- Insektenwachstumsregulatoren (1) (remove)
- Measuring juvenile hormone and ecdysteroid titers in insect haemolymph simultaneously by LC-MS: The basis for determining the effectiveness of plant-derived alkaloids as insect growth regulators (2004)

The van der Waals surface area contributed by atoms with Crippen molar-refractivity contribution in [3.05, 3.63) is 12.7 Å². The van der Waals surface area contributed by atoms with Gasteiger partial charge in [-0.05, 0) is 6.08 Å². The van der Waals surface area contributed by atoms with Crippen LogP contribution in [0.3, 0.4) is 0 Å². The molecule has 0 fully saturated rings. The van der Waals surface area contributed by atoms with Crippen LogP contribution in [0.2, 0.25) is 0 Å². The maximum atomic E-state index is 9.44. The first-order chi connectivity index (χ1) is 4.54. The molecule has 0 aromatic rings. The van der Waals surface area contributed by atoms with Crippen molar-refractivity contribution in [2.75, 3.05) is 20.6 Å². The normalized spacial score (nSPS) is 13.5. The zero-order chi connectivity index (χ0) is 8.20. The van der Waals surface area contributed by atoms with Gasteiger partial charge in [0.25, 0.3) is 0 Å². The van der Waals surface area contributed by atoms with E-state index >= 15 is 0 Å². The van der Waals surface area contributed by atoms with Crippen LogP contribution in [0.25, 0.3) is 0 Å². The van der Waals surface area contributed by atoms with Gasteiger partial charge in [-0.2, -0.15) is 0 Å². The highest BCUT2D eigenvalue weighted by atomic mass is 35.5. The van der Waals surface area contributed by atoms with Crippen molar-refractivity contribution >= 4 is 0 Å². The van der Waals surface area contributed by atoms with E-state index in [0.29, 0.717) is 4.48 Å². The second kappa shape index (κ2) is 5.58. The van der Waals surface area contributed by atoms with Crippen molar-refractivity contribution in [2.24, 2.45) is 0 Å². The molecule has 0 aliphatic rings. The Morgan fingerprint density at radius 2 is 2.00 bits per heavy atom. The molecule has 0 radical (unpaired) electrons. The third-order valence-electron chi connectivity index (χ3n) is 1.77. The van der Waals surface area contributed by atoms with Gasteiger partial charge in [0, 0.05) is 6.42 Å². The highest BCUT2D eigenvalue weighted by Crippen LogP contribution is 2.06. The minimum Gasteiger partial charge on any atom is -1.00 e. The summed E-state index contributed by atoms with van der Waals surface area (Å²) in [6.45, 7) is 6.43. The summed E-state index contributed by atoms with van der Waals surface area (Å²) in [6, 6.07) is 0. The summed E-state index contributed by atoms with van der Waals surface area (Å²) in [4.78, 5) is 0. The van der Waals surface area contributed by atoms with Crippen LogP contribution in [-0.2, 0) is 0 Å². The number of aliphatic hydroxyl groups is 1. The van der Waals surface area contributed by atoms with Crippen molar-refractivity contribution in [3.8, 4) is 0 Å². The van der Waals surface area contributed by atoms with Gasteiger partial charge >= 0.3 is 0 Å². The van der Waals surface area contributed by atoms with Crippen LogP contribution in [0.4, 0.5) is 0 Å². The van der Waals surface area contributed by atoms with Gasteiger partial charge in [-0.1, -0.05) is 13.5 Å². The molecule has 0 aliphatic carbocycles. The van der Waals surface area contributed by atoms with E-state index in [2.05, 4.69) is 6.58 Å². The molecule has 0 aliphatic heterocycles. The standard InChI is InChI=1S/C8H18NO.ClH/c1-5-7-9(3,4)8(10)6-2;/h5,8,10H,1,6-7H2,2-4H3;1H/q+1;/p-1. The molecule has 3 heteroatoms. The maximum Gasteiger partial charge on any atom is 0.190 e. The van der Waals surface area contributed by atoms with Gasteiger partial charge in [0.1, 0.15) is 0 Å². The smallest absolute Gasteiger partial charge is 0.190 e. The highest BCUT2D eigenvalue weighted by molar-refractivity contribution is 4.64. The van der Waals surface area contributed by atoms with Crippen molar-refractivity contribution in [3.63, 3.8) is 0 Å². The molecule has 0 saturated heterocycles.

- Aim of this thesis was to develop a liquid chromatography-mass spectrometry (LC-MS) method to monitor hormones and their metabolites in the haemolymph of insects simultaneously. Furthermore, some plant-derived alkaloids were structurally elucidated, which may be used as insect growth regulators thus affecting haemolymph hormone titers in putative pest species. Juvenile hormones (JHs), JH diols and ecdysteroids were easily separated by high performance-liquid chromatography (HPLC) in less than 20 min using a reversed-phase C18 column and a methanol-water gradient. Subjecting the JH-JHBP (juvenile hormone binding protein) complex to HPLC was sufficient in releasing JH from the JHBP. In order to prevent JH from binding to glass surfaces, it was necessary to include a carrier in the solvent. JHs have a high affinity to polypropylene vials and should therefore be avoided, if no carrier is being used, such as triton X-100. The darkening of the haemolymph due to eumelanin production by phenol oxidases served as a visual indicator of general enzyme activity in the haemolymph. Isooctane:MeOH (1:1, v/v) inactivated the phenol oxidase system when used at a solvent-haemolymph ratio of 10. An isooctane:MeOH extract of haemolymph was most efficient in keeping JH distributed evenly in solution and prevented JH from adhering to the glass vessel. JH concentration in standard solutions was reduced with increasing sonication time. Highest ionization of JH was achieved in MeOH for MS compared to ACN or by using formic acid as an additive. In the positive ESI (electrospray ionization) mode the most abundant ions formed in haemolymph extract of Gryllus bimaculatus was the sodium adduct for JHs, JH diols and JH acids. At higher JH concentrations, the potassium adduct was also observed. The sodium and the potassium adducts were present in ecdysteroid analysis. The same ionization pattern was observed in Spodoptera frugiperda, Myrmicaria eumenoides and Acyrthosiphon pisum haemolymph. Method validation of the LC-MS method confirmed reproducibility and repeatability. The LODs for JHs and JH diols were between 6 to 12 pg, and 93 pg for ecdysteroids. 72 haemolymph samples can be processed per day by the LC-ESI-MS method using an autosampler. JH and ecdysteroid titer measurements showed good agreement between haemolymph titers and developmental events in Spodoptera frugiperda and Gryllus bimaculatus larvae and Gryllus bimaculatus adults. In Gryllus bimaculatus female and male last instar larvae, the JH titers were low and steady until day 6. The ecdysone peak maximum shifted from day 3 to a 20-hydroxyecdysone maximum peak on day 5, coinciding with the onset of adult ecdysis. JH III titers increased on day 3 in paired Gryllus bimaculatus males, occurring simultaneously with spermatophore maturation and deposition. A similar response was seen with ecdysone titers. Mated female crickets experienced a JH III titer increase on day 4 which coincides with egg deposit on day 4. Ecdysone titers reach a maximum on day 3 and ovary weights on day 4. Besides JH III, JH I was found in 5 to 8-day old female adult crickets, and in 6 and 7-day old male adult crickets. 20-Hydroxyecdysone was found neither in female nor in male Gryllus bimaculatus mated adults. The “classical” interplay between JHs and ecdysteroids was observed in 5th instar Spodoptera frugiperda larvae. JH titers decreased towards the end of the larval stadium and 20-hydroxyecdysone gave a sharp peak on the last day of the 5th instar. Extremely low levels of JH were measured in 6th instar larvae. 20-Hydroxyecdysone and ecdysone titers increased simultaneously in prepupae. The already known alkaloids arborinine and arborine, and the for the first time isolated 4-methoxy-1-methyl-2(1H)-quinolinone from Glycosmis pentaphylla, were extracted from Glycosmis pentaphylla leaves and are discussed as possible insect growth regulators affecting hormone titers in the haemolymph of insect pest species.